Diane Arbus (1923–1971) is one of the most original and influential photographers of the twentieth century. She studied photography with Berenice Abbott, Alexey Brodovitch, and Lisette Model and had her first published photographs appear in Esquire in 1960. In 1963 and 1966 she was awarded John Simon Guggenheim Fellowships and was one of three photographers whose work was the focus of New Documents, John Szarkowski’s landmark exhibition at the Museum of Modern Art in 1967. Arbus’s depictions of couples, children, female impersonators, nudists, New York City pedestrians, suburban families, circus performers, and celebrities, among others, span the breadth of the postwar American social sphere and constitute a diverse and singularly compelling portrait of humanity.Read More
A year after her death, her work was selected for inclusion in the Venice Biennale—the first work of an American photographer to be so honoured. The Museum of Modern Art hosted a major retrospective that traveled throughout the United States and Canada from 1972 to 1975. A larger full scale retrospective, Diane Arbus Revelations, was organised by the San Francisco Museum of Modern Art in 2003 and traveled to museums in the United States and Europe through 2006. A major European retrospective of Arbus’s work opened at the Jeu de Paume, Paris in October 2011 and traveled to Winterthur, Berlin and Amsterdam through 2013. In 2016, The Met Breuer hosted in the beginning, a landmark exhibition of Arbus’s work focusing on never-before-seen early photographs from the first seven years of her career, from 1956–1962. Most recently, the Smithsonian American Art Museum hosted Diane Arbus: A box of ten photographs, an exhibition tracing the history of the portfolio that established the foundation for Arbus’s posthumous career, ushering in photography’s acceptance to the realm of 'serious' art.
In 2007, The Metropolitan Museum of Art acquired the artist’s complete archive from the Estate of Diane Arbus. The collection includes hundreds of early and unique photographs by Arbus, negatives and contact prints of 7,500 rolls of film, glassine print sleeves annotated by the artist, as well as her photography collection, library, and personal papers including appointment books, notebooks, correspondence, writings, and ephemera.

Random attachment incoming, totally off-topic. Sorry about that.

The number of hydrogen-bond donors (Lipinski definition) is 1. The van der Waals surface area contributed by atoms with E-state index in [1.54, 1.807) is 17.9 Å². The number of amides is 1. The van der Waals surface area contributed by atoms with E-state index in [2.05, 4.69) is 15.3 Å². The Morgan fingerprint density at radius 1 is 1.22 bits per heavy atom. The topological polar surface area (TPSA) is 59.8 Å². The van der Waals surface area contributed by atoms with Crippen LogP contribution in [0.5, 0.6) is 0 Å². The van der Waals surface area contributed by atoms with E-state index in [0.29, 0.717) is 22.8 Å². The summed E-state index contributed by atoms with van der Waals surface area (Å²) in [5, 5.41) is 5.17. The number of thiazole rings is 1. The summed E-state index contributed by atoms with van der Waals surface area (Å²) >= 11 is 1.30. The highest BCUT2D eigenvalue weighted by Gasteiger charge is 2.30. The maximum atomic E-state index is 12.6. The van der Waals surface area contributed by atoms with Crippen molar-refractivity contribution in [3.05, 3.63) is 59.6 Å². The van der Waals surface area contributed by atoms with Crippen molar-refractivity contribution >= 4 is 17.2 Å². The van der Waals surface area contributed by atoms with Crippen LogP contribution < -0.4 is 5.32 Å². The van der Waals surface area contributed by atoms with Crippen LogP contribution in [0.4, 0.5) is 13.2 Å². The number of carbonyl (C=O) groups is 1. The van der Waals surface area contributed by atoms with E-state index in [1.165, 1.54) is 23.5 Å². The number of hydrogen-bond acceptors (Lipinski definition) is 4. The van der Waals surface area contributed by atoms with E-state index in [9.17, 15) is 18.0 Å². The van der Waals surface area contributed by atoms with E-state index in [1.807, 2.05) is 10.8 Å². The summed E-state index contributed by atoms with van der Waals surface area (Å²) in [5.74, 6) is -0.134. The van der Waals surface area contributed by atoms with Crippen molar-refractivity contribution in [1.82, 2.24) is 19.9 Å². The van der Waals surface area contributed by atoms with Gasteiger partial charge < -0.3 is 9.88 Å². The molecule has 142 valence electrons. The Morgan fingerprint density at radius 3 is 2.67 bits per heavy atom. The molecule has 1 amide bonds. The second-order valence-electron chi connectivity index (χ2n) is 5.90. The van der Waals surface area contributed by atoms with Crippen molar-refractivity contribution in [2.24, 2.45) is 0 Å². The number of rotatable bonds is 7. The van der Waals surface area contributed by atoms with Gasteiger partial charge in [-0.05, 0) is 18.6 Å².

Seven superb publications examine the artist’s work: Diane Arbus (Aperture, 1972); Magazine Work (1984); Untitled (1995); Diane Arbus Revelations (2003); Diane Arbus: A Chronology (2011); in the beginning (2016); and Diane Arbus: A box of ten photographs (2018).
Arbus’s photographs can be found in the collections of numerous institutions around the world, including Art Institute of Chicago; Bibliotheque Nationale, Paris; Fotomuseum, Winterthur; J. Paul Getty Museum, Los Angeles; Metropolitan Museum of Art, New York; Moderna Museet, Stockholm; Museum of Contemporary Art, Los Angeles; Museum of Fine Arts, Boston; The Museum of Modern Art, New York; Musée National d’Art Moderne, Centre Pompidou, Paris; National Museum of Modern Art, Tokyo; National Gallery of Art, Washington, DC; San Francisco Museum of Modern Art; Stedelijk Museum, Amsterdam; Tate Gallery, London; and the Whitney Museum of American Art, New York.
Text courtesy David Zwirner.
In 1962, documentary photographer Diane Arbus switched from using a 35mm camera to a medium-format Rolleiflex, which offered higher resolution images in a distinctive square format. This equipment change coincided with developments in her practice that propelled her to international fame. Her work from the early 1960s through her death in 1971 is...
'I don’t press the shutter. The image does,' Diane Arbus once said. 'And it’s like being gently clobbered.' That softly smothering sensation, at once mellow and menacing, pulses through the Metropolitan Museum of Art’s new exhibition of Arbus’s early work. On view until 27 November at the Met Breuer, Diane...
Imagine, if you will, the following scene. I pop into the National Gallery to view the 2014 BP National Portrait Award and look in bemusement at the exhibition, which is mostly comprised of rather old-fashioned paintings. It’s an uninspiring show, a hotchpotch, as are most exhibitions drawn from open submissions. Inexplicably enraged by this...
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